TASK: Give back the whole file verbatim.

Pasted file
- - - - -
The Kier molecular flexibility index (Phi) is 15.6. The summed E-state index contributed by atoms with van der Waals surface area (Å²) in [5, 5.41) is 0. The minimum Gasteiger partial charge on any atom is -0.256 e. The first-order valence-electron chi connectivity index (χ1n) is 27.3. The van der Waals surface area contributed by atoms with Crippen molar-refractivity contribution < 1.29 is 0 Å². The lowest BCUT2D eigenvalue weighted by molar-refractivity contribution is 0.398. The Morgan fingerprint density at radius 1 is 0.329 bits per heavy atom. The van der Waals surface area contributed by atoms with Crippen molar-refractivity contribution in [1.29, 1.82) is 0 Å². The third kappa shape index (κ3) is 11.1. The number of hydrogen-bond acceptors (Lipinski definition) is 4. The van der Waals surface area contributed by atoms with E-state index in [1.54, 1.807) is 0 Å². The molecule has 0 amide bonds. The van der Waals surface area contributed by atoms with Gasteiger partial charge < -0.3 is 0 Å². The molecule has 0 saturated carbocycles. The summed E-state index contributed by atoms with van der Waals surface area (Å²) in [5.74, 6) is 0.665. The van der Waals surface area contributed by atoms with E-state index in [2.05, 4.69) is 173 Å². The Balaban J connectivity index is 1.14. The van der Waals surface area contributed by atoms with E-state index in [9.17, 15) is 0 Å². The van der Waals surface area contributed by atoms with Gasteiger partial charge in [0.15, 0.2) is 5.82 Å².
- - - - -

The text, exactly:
The Kier molecular flexibility index (Phi) is 15.6. The summed E-state index contributed by atoms with van der Waals surface area (Å²) in [5, 5.41) is 0. The minimum Gasteiger partial charge on any atom is -0.256 e. The first-order valence-electron chi connectivity index (χ1n) is 27.3. The van der Waals surface area contributed by atoms with Crippen molar-refractivity contribution < 1.29 is 0 Å². The lowest BCUT2D eigenvalue weighted by molar-refractivity contribution is 0.398. The Morgan fingerprint density at radius 1 is 0.329 bits per heavy atom. The van der Waals surface area contributed by atoms with Crippen molar-refractivity contribution in [1.29, 1.82) is 0 Å². The third kappa shape index (κ3) is 11.1. The number of hydrogen-bond acceptors (Lipinski definition) is 4. The van der Waals surface area contributed by atoms with E-state index in [1.54, 1.807) is 0 Å². The molecule has 0 amide bonds. The van der Waals surface area contributed by atoms with Gasteiger partial charge < -0.3 is 0 Å². The molecule has 0 saturated carbocycles. The summed E-state index contributed by atoms with van der Waals surface area (Å²) in [5.74, 6) is 0.665. The van der Waals surface area contributed by atoms with E-state index in [2.05, 4.69) is 173 Å². The Balaban J connectivity index is 1.14. The van der Waals surface area contributed by atoms with E-state index in [9.17, 15) is 0 Å². The van der Waals surface area contributed by atoms with Gasteiger partial charge in [0.15, 0.2) is 5.82 Å².